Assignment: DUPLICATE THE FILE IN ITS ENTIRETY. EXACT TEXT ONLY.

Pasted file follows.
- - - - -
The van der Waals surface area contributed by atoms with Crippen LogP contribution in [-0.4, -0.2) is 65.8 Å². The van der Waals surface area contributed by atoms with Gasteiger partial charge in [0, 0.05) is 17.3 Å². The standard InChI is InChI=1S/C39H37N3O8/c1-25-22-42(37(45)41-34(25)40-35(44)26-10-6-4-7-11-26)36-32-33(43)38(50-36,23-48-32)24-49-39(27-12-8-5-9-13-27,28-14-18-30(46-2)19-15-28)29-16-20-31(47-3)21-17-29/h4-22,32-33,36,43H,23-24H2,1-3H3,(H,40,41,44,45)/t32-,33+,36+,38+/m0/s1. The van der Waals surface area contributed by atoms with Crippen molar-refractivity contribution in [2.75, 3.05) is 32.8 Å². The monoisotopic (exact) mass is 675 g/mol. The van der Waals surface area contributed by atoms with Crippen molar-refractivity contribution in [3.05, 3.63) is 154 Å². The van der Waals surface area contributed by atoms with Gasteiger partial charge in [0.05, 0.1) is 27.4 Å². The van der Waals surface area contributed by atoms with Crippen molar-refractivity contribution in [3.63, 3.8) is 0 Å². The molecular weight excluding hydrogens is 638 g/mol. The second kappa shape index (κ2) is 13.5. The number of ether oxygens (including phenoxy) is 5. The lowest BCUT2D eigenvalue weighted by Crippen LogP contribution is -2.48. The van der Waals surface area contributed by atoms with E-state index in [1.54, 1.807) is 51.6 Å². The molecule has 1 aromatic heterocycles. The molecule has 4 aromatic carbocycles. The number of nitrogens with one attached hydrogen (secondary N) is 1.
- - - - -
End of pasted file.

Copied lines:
The van der Waals surface area contributed by atoms with Crippen LogP contribution in [-0.4, -0.2) is 65.8 Å². The van der Waals surface area contributed by atoms with Gasteiger partial charge in [0, 0.05) is 17.3 Å². The standard InChI is InChI=1S/C39H37N3O8/c1-25-22-42(37(45)41-34(25)40-35(44)26-10-6-4-7-11-26)36-32-33(43)38(50-36,23-48-32)24-49-39(27-12-8-5-9-13-27,28-14-18-30(46-2)19-15-28)29-16-20-31(47-3)21-17-29/h4-22,32-33,36,43H,23-24H2,1-3H3,(H,40,41,44,45)/t32-,33+,36+,38+/m0/s1. The van der Waals surface area contributed by atoms with Crippen molar-refractivity contribution in [2.75, 3.05) is 32.8 Å². The monoisotopic (exact) mass is 675 g/mol. The van der Waals surface area contributed by atoms with Crippen molar-refractivity contribution in [3.05, 3.63) is 154 Å². The van der Waals surface area contributed by atoms with Gasteiger partial charge in [0.05, 0.1) is 27.4 Å². The van der Waals surface area contributed by atoms with Crippen molar-refractivity contribution in [3.63, 3.8) is 0 Å². The molecular weight excluding hydrogens is 638 g/mol. The second kappa shape index (κ2) is 13.5. The number of ether oxygens (including phenoxy) is 5. The lowest BCUT2D eigenvalue weighted by Crippen LogP contribution is -2.48. The van der Waals surface area contributed by atoms with E-state index in [1.54, 1.807) is 51.6 Å². The molecule has 1 aromatic heterocycles. The molecule has 4 aromatic carbocycles. The number of nitrogens with one attached hydrogen (secondary N) is 1.